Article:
# Reverse / transpose a one-to-many map in Scala

What is the best way to turn a `Map[A, Set[B]]` into a `Map[B, Set[A]]`?

For example, how do I turn a

``````Map(1 -> Set("a", "b"),
2 -> Set("b", "c"),
3 -> Set("c", "d"))
``````

into a

``````Map("a" -> Set(1),
"b" -> Set(1, 2),
"c" -> Set(2, 3),
"d" -> Set(3))
``````

(I'm using immutable collections only here. And my real problem has nothing to do with strings or integers. :)

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Best in what way? :) I found the preferred solutions to be much slower than mine. –  hbatista Mar 31 '11 at 12:40
Ah, right. Until I have a complete system, I always prefer conciseness and clarity over performance. (And I'm writing a full compiler, so I doubt this will be the bottle neck :) –  aioobe Mar 31 '11 at 13:02
Perfectly sound approach, but I find that sometimes conciseness and clarity don't go hand in hand... :) –  hbatista Mar 31 '11 at 17:26

with help from aioobe and Moritz:

``````def reverse[A, B](m: Map[A, Set[B]]) =
m.values.toSet.flatten.map(v => (v, m.keys.filter(m(_)(v)))).toMap
``````

It's a bit more readable if you explicitly call contains:

``````def reverse[A, B](m: Map[A, Set[B]]) =
m.values.toSet.flatten.map(v => (v, m.keys.filter(m(_).contains(v)))).toMap
``````
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heh. aioobe's solution is nearly identical –  Seth Tisue Mar 31 '11 at 12:13
Nice. I think we got a winner :D May I suggest changing `k => ...` into just `m(_).contains(v)` :-) –  aioobe Mar 31 '11 at 12:15
Also, is `.distinct` really needed? Isn't that step taken care of in `.toMap`? After removing `.distinct` I think one could get rid of `.toSeq` as well, or am I missing something? –  aioobe Mar 31 '11 at 12:17
@aiiobe: I edited this to incorporate your m(_) change. As for the toSeq.distinct part, you're right, it isn't strictly necessary. But I figured it was better to discard the duplicates early in the computation. –  Seth Tisue Mar 31 '11 at 12:28
@aioobe then you could go even further and write it as `m.values.toSet.flatten.map(v => (v, m.keys.filter(m(_)(v)))).toMap` - I think that is as short as it can get (as `Set[A] <: (A => Boolean)`). –  Moritz Mar 31 '11 at 12:35

Best I've come up with so far is

``````val intToStrs = Map(1 -> Set("a", "b"),
2 -> Set("b", "c"),
3 -> Set("c", "d"))

def mappingFor(key: String) =
intToStrs.keys.filter(intToStrs(_) contains key).toSet

val newKeys = intToStrs.values.flatten
val inverseMap = newKeys.map(newKey => (newKey -> mappingFor(newKey))).toMap
``````
-

Or another one using folds:

``````  def reverse2[A,B](m:Map[A,Set[B]])=
m.foldLeft(Map[B,Set[A]]()){case (r,(k,s)) =>
s.foldLeft(r){case (r,e)=>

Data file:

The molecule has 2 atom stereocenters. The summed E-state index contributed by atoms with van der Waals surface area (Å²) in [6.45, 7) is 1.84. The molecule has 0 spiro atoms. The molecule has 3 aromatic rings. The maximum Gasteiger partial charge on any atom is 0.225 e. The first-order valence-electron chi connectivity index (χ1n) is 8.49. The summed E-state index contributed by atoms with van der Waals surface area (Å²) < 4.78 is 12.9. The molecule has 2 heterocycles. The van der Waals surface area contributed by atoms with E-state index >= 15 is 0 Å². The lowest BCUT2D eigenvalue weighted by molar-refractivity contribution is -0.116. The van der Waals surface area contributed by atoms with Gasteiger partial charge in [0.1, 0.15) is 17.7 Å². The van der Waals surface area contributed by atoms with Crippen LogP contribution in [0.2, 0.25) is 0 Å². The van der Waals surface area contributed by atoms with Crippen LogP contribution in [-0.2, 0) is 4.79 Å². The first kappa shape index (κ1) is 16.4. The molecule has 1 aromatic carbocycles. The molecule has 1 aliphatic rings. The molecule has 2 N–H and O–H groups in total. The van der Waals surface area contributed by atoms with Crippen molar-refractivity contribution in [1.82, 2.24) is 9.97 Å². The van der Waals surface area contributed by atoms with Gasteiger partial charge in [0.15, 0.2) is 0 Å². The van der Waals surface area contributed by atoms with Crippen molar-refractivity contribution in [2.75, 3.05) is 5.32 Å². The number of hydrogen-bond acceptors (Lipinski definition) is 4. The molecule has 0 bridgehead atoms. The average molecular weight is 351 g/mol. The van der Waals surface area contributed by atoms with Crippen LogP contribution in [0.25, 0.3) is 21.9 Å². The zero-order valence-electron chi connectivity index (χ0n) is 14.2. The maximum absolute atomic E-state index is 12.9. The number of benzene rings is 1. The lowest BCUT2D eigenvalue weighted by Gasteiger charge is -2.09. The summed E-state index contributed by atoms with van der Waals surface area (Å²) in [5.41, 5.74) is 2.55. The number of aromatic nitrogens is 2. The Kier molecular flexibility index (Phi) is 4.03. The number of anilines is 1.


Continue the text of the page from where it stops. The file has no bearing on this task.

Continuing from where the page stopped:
r + (e -> (r.getOrElse(e, Set()) + k))
}
}
``````
-

Here's a one statement solution

`````` orginalMap
.map{case (k, v)=>value.map{v2=>(v2,k)}}
.flatten
.groupBy{_._1}
.transform {(k, v)=>v.unzip._2.toSet}
``````

This bit rather neatly (*) produces the tuples needed to construct the reverse map

``````Map(1 -> Set("a", "b"),
2 -> Set("b", "c"),
3 -> Set("c", "d"))
.map{case (k, v)=>v.map{v2=>(v2,k)}}.flatten
``````

produces

`````` List((a,1), (b,1), (b,2), (c,2), (c,3), (d,3))
``````

Converting it directly to a map overwrites the values corresponding to duplicate keys though

Adding `.groupBy{_._1}` gets this

`````` Map(c -> List((c,2), (c,3)),
a -> List((a,1)),
d -> List((d,3)),
b -> List((b,1), (b,2)))
``````

which is closer. To turn those lists into Sets of the second half of the pairs.

``````  .transform {(k, v)=>v.unzip._2.toSet}
``````

gives

``````  Map(c -> Set(2, 3), a -> Set(1), d -> Set(3), b -> Set(1, 2))
``````

QED :)

(*) YMMV

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Nice "stepwise" solution! +1 :-) –  aioobe Mar 31 '11 at 19:43

A simple, but maybe not super-elegant solution:

``````  def reverse[A,B](m:Map[A,Set[B]])={
var r = Map[B,Set[A]]()
m.keySet foreach { k=>
m(k) foreach { e =>
r = r + (e -> (r.getOrElse(e, Set()) + k))
}
}
r
}
``````
-

The easiest way I can think of is:

``````// unfold values to tuples (v,k)
// for all values v in the Set referenced by key k
def vk = for {
(k,vs) <- m.iterator
v <- vs.iterator
} yield (v -> k)

// fold iterator back into a map
(Map[String,Set[Int]]() /: vk) {
// alternative syntax: vk.foldLeft(Map[String,Set[Int]]()) {
case (m,(k,v)) if m contains k =>
Added some comments. I personally prefer the `/:` to `foldLeft` and `:\ ` to `foldRight` as it implies the order of arguments in the function / pattern match. –  Moritz Mar 31 '11 at 12:21